In 1748, beneath his vineyard, a peasant found traces of the Pompeii, buried in the eruption on AD 79.
Since then excavations have gone on, with no interruptions, to the present.
At Pompei  8 to 10 feet (2 to 3 meters) of pumice and 6 or 7 feet more of ashes covered everything, but the tops of buildings that therefore they have gone lost.
In Pompeii, Its usual population was probably about 20,000. Most of the people of the two cities escaped as the eruption began. Those who sought refuge in cellars were suffocated by stifling sulfur fumes or crushed under falling roofs.
So great was the alteration of the seacoast that Pompeii, which was a seaside town before the eruption, now lies far inland.
In the market stalls were found charred nuts, fruits, and loaves of bread left by dealers in their flight. A wall shows how peddlers of kitchen utensils and shoemakers plied their trades in the forum itself
How people worked can be seen as well as how they lived. Outside the bakeries are great millstones that ground the grain. A potter's workshop has two ovens, the dye houses are provided with large lead kettles, and in a closet were found bottles containing colors. A tannery has vats and tools of bronze and iron. There are inns and wine shops with utensils for heating food and drink and great stone jars set in the counter for storing them.
Public life as shown by the excavations centered in the forum, or market place, where temples are built up toghetr with business houses and offices.
A short distance from the forum  is a cluster of temples. With them is a great open-air theater, seating 20,000. Not far away are a smaller roofed theater, the palaestra, or athletic school, and the barracks of the gladiators. Here were found gladiators' swords and armor. Three public baths lie convenient to the forum and the palaestra. These are preserved well enough to show how great furnaces were used to heat water and to supply heated air for the rooms and how the bather proceeded from a warming room to a hot room, then to a cold room and outdoors again. In a smaller museum at Pompeii there are "death casts" of some of the people themselves, for the ash that buried them formed a sort of "plaster mold" that preserved the outlines of their bodies.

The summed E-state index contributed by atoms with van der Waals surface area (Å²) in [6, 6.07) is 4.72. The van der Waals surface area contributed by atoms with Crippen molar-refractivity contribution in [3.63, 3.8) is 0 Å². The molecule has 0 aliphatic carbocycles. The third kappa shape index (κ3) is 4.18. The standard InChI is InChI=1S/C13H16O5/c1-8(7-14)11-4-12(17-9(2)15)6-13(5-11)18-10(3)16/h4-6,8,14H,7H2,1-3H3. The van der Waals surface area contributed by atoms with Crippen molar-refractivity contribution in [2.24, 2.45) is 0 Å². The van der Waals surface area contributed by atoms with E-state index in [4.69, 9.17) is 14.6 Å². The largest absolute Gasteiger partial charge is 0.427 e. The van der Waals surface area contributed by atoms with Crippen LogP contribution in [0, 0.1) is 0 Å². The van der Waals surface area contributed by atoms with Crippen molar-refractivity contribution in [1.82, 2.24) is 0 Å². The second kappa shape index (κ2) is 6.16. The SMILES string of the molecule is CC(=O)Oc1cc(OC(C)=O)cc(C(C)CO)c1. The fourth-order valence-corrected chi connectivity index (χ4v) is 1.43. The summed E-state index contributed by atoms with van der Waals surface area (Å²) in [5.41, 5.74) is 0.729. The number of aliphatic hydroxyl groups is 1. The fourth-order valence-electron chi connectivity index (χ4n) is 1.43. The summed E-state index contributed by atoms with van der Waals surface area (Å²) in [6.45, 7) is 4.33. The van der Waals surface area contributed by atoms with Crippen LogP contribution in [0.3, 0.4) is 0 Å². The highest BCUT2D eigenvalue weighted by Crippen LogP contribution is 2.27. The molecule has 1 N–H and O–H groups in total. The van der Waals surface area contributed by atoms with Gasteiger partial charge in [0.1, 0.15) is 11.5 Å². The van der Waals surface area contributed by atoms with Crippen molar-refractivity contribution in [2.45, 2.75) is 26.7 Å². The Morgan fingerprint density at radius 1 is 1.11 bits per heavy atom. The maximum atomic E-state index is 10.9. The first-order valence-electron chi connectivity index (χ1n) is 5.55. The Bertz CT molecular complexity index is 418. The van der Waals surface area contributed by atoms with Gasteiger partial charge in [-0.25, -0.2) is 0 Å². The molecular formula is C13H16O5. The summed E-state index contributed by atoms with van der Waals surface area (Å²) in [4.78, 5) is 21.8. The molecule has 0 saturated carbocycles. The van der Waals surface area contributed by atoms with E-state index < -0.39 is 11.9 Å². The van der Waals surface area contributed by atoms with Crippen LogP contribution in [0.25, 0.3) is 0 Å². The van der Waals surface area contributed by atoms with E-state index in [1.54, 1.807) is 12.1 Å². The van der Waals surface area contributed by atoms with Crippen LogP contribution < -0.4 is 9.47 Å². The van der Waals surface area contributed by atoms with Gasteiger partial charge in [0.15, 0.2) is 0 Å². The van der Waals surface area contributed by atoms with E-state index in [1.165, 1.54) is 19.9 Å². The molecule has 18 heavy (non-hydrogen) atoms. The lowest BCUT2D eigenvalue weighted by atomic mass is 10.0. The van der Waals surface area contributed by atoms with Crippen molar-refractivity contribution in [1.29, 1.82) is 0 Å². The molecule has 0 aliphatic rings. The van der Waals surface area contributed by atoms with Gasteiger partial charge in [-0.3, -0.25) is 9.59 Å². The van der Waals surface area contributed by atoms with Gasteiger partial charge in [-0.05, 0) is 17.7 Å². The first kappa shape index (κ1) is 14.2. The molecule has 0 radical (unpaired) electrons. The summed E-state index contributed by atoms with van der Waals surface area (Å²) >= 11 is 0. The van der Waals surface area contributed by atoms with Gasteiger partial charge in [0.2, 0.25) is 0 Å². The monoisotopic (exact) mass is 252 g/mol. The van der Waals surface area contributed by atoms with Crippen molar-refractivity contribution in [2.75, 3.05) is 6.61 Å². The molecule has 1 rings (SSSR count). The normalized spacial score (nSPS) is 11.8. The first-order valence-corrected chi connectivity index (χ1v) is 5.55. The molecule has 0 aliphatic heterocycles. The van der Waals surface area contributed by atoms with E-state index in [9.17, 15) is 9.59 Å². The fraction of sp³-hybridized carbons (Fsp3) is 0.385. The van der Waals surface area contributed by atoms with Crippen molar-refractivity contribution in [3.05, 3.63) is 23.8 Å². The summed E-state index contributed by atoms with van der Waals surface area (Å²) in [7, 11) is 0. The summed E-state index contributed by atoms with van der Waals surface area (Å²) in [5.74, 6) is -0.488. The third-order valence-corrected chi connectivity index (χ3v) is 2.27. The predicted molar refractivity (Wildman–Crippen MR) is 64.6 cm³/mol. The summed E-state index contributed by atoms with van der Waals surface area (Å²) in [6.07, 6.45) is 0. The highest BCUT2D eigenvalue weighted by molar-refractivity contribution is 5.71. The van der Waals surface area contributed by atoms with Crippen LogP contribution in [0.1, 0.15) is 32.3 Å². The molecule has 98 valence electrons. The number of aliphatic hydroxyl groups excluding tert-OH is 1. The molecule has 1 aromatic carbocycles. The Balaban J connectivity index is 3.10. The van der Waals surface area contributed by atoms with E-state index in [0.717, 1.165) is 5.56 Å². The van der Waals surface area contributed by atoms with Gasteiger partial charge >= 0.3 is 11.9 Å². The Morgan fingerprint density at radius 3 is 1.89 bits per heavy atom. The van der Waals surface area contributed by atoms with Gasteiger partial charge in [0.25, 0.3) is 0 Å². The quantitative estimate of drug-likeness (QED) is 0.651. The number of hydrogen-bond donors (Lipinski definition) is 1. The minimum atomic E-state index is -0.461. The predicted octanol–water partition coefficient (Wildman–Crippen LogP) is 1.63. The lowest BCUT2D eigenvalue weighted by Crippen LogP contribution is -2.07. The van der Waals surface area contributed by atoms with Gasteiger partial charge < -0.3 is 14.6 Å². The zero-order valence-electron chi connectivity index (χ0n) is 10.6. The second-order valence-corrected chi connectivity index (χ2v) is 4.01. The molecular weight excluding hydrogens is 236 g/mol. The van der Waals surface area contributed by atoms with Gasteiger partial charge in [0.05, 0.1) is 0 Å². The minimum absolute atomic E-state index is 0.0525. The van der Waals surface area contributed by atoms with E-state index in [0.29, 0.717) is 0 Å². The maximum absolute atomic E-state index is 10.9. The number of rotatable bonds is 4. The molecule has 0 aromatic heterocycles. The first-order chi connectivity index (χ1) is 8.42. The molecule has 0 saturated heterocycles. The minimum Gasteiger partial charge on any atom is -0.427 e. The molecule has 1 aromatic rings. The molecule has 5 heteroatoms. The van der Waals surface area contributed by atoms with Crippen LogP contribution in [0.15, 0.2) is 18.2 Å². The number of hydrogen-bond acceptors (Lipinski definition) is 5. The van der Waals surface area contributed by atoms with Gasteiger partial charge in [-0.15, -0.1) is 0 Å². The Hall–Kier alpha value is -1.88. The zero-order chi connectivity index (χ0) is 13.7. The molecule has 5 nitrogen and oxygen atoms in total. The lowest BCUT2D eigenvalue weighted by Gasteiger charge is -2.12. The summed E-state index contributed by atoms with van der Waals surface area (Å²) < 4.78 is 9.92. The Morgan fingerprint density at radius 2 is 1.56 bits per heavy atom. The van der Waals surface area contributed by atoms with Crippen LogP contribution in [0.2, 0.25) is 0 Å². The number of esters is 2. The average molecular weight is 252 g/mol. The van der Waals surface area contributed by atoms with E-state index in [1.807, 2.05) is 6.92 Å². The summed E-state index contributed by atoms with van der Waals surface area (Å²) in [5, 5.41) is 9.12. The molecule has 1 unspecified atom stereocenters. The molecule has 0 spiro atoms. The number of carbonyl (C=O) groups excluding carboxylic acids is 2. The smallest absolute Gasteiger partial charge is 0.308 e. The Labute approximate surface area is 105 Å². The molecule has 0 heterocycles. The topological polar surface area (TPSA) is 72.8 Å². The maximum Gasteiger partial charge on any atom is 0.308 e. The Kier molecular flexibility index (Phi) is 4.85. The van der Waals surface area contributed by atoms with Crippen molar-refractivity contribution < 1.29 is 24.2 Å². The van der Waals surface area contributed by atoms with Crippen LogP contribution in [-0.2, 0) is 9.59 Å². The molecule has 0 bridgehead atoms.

One of the most interesting casts from Pompeii is a "watchdog". The creature was apparently forgotten and left behind as his master fled from the city. The dog was found still tied at his customary place in the entrance hall of the house

How to reach Pompei:
By train - it's the best way to reach Pompei, from the train station in Sorrento each 20 minutes. The destination station is Pompei "Villa dei Misteri", it's just in front of the archaeological site, the transfer takes about 30 minutes.


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